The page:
Moon near Mercury on January 19

Moon near Mercury: Crescent moon and Mercury near horizon along line of ecliptic, with Antares, all labeled.
Look for the thin waning crescent moon near Mercury before sunrise on January 19, 2023. Also, look for the lovely glow of earthshine on the unlit portion of the moon. And nearby you may spot the bright red star Antares in the constellation of Scorpius the Scorpion. Chart via John Jardine Goss/ EarthSky.

Our charts are mostly set for the northern half of Earth. To see a precise view from your location, try Stellarium Online.

See the moon near Mercury

On the morning of January 19, 2023, look for Mercury not far from a thin waning crescent moon in the dawn’s twilight. Mercury, the closest planet to the sun, is always near the sunrise or sunset, making it a challenge to view.

Not far from the moon and Mercury is the fiery red star Antares, which marks the heart of Scorpius the Scorpion.

By the way, Mercury will reach greatest elongation on January 30, 2023. Greatest elongation is when Mercury stretches as far from the sun as it can on the dome of our sky and it’s the best time to view Mercury. This apparition is better for observers in the Southern Hemisphere. At this time of year, the ecliptic, or path of the planets, moon and stars in our sky, is more perpendicular to the horizon for those south of the equator.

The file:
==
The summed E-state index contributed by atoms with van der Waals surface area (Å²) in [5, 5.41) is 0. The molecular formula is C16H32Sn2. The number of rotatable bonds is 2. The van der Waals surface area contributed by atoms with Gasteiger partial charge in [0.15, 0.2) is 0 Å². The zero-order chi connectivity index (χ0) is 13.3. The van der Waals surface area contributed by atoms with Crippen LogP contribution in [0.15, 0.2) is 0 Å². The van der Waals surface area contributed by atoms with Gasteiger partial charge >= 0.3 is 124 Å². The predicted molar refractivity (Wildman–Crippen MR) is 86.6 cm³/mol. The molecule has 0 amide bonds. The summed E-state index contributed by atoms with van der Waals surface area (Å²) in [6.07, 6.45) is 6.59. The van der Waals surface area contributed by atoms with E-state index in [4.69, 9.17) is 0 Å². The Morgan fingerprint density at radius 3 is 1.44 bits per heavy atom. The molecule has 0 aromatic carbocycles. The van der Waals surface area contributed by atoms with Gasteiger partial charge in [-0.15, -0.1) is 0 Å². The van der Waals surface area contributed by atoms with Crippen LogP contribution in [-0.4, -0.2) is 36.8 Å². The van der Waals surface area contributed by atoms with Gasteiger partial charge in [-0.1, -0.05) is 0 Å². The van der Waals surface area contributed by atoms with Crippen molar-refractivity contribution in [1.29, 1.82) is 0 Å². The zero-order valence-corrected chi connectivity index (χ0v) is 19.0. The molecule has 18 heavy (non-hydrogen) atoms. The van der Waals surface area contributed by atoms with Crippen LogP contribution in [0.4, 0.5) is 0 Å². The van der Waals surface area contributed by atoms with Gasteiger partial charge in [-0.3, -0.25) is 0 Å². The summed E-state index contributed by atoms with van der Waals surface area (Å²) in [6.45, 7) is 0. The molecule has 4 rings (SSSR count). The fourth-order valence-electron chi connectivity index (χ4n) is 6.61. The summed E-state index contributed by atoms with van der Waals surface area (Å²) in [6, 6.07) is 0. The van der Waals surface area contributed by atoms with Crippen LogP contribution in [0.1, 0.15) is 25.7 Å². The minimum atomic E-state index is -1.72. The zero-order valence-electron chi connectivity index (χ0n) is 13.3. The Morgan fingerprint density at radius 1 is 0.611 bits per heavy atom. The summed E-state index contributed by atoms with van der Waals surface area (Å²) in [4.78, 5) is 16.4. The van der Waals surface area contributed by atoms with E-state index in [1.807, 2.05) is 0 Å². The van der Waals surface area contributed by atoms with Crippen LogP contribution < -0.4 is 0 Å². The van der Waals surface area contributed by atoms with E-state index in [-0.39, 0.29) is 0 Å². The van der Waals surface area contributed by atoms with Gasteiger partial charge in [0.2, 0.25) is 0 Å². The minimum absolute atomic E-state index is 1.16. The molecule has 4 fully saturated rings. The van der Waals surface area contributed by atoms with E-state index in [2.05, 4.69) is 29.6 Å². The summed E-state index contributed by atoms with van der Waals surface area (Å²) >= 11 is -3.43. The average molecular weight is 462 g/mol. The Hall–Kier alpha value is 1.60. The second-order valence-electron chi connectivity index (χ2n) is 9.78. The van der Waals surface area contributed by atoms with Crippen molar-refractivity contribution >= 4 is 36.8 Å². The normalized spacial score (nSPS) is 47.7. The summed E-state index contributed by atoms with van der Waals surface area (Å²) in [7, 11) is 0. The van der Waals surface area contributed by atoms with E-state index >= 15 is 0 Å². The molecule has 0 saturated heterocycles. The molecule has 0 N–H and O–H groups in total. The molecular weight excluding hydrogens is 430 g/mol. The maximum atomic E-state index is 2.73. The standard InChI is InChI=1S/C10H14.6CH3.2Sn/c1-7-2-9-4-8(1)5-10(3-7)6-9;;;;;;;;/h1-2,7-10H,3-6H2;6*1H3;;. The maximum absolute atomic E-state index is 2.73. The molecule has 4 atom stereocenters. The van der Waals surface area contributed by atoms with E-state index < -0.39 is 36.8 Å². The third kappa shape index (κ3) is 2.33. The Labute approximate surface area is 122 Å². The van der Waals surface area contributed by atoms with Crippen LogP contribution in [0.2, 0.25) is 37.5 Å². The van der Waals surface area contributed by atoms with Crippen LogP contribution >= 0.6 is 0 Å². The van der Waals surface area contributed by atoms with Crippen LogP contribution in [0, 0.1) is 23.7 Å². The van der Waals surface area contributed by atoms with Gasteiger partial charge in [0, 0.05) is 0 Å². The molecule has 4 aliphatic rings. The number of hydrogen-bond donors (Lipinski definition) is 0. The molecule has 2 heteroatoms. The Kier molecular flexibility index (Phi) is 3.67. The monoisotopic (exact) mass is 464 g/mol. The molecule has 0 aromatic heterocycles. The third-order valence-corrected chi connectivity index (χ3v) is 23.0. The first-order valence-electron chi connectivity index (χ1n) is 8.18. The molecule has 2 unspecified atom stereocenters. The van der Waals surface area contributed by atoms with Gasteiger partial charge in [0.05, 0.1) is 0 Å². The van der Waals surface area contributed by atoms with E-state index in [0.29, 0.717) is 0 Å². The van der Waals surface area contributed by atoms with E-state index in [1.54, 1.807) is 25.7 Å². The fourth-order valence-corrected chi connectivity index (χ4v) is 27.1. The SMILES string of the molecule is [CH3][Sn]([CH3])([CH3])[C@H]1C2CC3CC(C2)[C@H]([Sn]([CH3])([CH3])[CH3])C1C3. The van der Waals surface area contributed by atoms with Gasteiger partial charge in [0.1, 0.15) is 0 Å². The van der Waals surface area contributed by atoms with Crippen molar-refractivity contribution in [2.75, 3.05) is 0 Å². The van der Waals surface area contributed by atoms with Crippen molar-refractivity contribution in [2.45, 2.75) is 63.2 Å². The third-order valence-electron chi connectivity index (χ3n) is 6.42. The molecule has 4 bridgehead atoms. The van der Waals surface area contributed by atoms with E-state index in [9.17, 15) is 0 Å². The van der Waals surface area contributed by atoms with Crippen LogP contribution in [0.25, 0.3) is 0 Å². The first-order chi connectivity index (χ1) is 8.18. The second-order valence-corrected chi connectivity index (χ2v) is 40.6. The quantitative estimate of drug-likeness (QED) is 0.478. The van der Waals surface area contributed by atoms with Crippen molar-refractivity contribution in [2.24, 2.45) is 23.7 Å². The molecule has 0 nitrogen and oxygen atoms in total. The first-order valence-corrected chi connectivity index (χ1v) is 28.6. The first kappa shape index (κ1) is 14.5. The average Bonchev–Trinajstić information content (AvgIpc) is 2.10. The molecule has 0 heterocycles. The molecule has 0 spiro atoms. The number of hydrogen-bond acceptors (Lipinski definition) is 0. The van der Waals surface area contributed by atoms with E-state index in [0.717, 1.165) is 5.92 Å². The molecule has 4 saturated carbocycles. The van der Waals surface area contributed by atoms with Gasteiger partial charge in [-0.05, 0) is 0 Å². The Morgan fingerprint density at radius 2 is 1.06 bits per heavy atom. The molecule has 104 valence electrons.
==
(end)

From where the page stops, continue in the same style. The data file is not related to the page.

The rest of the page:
Check out the 2023 EarthSky lunar calendar. A unique and beautiful poster-sized calendar showing phases of the moon every night of the year. It makes a great gift.

How to spot the moon and Mercury

Given clear skies and an unobstructed horizon, chances are that you’ll see both the moon and Mercury with the eye alone. They are low on the horizon about 60 minutes before sunrise. Also remember, the slender crescent moon and Mercury will quickly fade away in the morning light.

Despite Mercury’s brilliance (+0.4 magnitude), Mercury still sits rather close to the horizon before sunrise and must contend with the glow of morning twilight. If you can’t see Mercury with the unaided eye, try your luck with binoculars.

The waning crescent moon – 8% illuminated – is about two days before new moon. Keep in mind that Mercury will be on the illuminated side of the crescent moon.

Also, look for a beautiful glow on the unlit portion of the crescent moon. It is light reflected from Earth and called earthshine.

Bottom line: No matter where you live worldwide, let the thin crescent moon be your guide to Mercury on the morning of January 19, 2023.

For more great observing events in the coming weeks, visit EarthSky’s night sky guide

January 18, 2023

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